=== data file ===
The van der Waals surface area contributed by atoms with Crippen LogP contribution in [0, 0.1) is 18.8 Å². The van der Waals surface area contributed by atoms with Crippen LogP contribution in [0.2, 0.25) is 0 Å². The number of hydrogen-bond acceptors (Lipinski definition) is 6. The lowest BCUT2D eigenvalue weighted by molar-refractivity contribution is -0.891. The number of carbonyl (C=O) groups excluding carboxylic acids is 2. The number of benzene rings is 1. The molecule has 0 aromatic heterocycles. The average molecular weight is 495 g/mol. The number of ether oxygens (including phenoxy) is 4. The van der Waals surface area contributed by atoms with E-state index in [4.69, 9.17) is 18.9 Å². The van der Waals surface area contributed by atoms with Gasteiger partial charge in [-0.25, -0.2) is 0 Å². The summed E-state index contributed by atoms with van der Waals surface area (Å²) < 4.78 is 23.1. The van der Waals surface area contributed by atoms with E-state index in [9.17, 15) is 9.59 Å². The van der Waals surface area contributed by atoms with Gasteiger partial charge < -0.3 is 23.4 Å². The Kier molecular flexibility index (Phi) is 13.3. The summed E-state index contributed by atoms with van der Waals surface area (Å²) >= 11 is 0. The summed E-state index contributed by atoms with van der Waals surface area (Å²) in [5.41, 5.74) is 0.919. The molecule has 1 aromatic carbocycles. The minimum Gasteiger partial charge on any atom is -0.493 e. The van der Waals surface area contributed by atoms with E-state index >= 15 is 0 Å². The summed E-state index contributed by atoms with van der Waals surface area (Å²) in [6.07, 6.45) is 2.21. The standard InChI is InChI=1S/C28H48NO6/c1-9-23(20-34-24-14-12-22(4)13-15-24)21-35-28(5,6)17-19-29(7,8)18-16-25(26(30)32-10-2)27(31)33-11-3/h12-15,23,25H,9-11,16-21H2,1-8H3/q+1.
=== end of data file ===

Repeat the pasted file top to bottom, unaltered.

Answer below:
The van der Waals surface area contributed by atoms with Crippen LogP contribution in [0, 0.1) is 18.8 Å². The van der Waals surface area contributed by atoms with Crippen LogP contribution in [0.2, 0.25) is 0 Å². The number of hydrogen-bond acceptors (Lipinski definition) is 6. The lowest BCUT2D eigenvalue weighted by molar-refractivity contribution is -0.891. The number of carbonyl (C=O) groups excluding carboxylic acids is 2. The number of benzene rings is 1. The molecule has 0 aromatic heterocycles. The average molecular weight is 495 g/mol. The number of ether oxygens (including phenoxy) is 4. The van der Waals surface area contributed by atoms with E-state index in [4.69, 9.17) is 18.9 Å². The van der Waals surface area contributed by atoms with Gasteiger partial charge in [-0.25, -0.2) is 0 Å². The summed E-state index contributed by atoms with van der Waals surface area (Å²) < 4.78 is 23.1. The van der Waals surface area contributed by atoms with E-state index in [9.17, 15) is 9.59 Å². The van der Waals surface area contributed by atoms with Gasteiger partial charge < -0.3 is 23.4 Å². The Kier molecular flexibility index (Phi) is 13.3. The summed E-state index contributed by atoms with van der Waals surface area (Å²) >= 11 is 0. The summed E-state index contributed by atoms with van der Waals surface area (Å²) in [5.41, 5.74) is 0.919. The molecule has 1 aromatic carbocycles. The minimum Gasteiger partial charge on any atom is -0.493 e. The van der Waals surface area contributed by atoms with E-state index >= 15 is 0 Å². The summed E-state index contributed by atoms with van der Waals surface area (Å²) in [6.07, 6.45) is 2.21. The standard InChI is InChI=1S/C28H48NO6/c1-9-23(20-34-24-14-12-22(4)13-15-24)21-35-28(5,6)17-19-29(7,8)18-16-25(26(30)32-10-2)27(31)33-11-3/h12-15,23,25H,9-11,16-21H2,1-8H3/q+1.